Rather than curse the darkness, sometimes it’s better to light a candle, or in some cases, start your own radio station.

The student-run radio station AROUSE will offer diverse programing for students to listen to and take part in. A small but rapidly growing organization, the station has FM aspirations and goals of playing local music.

“Basically what we’re trying to do is set up a radio station here at Ohio State because we noticed that it sort of lacks such an option,” said Steve Meil, founder of the Amateur Radio Organization for Undergraduate Student Entertainment. “We want to bring something new.”

After coming to OSU last year, Meil sought out opportunities for students interested in entertainment radio. When he didn’t find anything, Meil determined that the best solution was to fill the void himself.

“There weren’t really a lot of options,” he said. “By Spring Quarter last year, I decided that we should start a radio station of our own.”

AROUSE continues to draw the attention of students, bands, concert venues and student organizations alike.

“We’re offering the chance to do sound production and work in the field,” Meil said. “It’s good for students, and it’s good for people who want to get their music out.”

Although other stations have existed in the past, various problems eventually led to their demise.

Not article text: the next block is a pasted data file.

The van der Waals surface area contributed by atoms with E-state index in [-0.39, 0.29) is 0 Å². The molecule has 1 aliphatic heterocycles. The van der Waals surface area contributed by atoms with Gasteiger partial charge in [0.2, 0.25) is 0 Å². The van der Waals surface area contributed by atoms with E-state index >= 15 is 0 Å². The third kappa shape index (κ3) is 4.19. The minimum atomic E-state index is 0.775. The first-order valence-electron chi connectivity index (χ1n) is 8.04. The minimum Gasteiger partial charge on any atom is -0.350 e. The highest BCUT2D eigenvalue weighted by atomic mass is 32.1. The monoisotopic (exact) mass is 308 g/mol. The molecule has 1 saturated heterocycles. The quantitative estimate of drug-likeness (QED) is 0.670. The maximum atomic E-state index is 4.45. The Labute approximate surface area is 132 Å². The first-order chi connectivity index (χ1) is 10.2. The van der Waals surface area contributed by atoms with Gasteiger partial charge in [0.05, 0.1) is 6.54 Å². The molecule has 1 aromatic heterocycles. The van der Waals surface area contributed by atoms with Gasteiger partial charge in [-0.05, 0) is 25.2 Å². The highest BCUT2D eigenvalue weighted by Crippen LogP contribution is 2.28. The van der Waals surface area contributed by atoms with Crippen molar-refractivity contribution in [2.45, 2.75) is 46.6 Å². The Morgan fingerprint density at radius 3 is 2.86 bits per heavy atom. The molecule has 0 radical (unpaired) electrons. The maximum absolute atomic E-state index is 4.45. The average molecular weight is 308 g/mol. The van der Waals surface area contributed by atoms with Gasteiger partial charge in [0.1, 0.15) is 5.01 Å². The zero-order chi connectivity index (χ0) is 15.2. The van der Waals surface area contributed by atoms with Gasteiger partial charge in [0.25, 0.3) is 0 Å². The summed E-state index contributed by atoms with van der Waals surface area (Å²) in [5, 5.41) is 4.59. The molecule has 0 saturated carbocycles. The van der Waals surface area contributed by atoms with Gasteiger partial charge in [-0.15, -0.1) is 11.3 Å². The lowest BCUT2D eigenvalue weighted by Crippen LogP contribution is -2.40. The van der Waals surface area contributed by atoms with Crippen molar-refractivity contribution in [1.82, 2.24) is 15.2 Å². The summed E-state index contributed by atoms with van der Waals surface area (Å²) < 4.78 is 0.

“The reason why student radio doesn’t exist now is because of mistakes and mishaps and lack of funding that happened in the past,” Meil said.

What separates this station from previous missteps is official university involvement, Meil said.

“We brainstormed a lot to come up with the right offices he needed to contact,” said Barry Shank, adviser to the project and professor of comparative studies.

There is a considerable amount of work to be done before the station goes live.

“The most important thing is getting the Federal Communications Commission license,” Meil said. “Within a year, if everything goes right, we could start broadcasting.”

There are doubts concerning the availability of the broadcasts, however, as fewer and fewer students have access to traditional radios.

“I have an iPhone, and unless there’s an app that will get radio signals, I don’t know if I’d be able to listen to it,” said Jordan Wiesner, a second-year in industrial engineering. “I think it’s a good idea, but I wonder if I would listen to it.”

The concept driving the broadcast includes regularly scheduled student disc jockeys as well as special events and performances from live bands.

“The perfect goal would be to play what we can’t get from other stations already,” Meil said.

AROUSE has garnered the support of several on-campus organizations, including the Music and Entertainment Industry Student Association.

“People are really excited about it,” Meil said. “Getting it to the point of broadcast is the hard work, but once it gets there, it’ll be worth it.”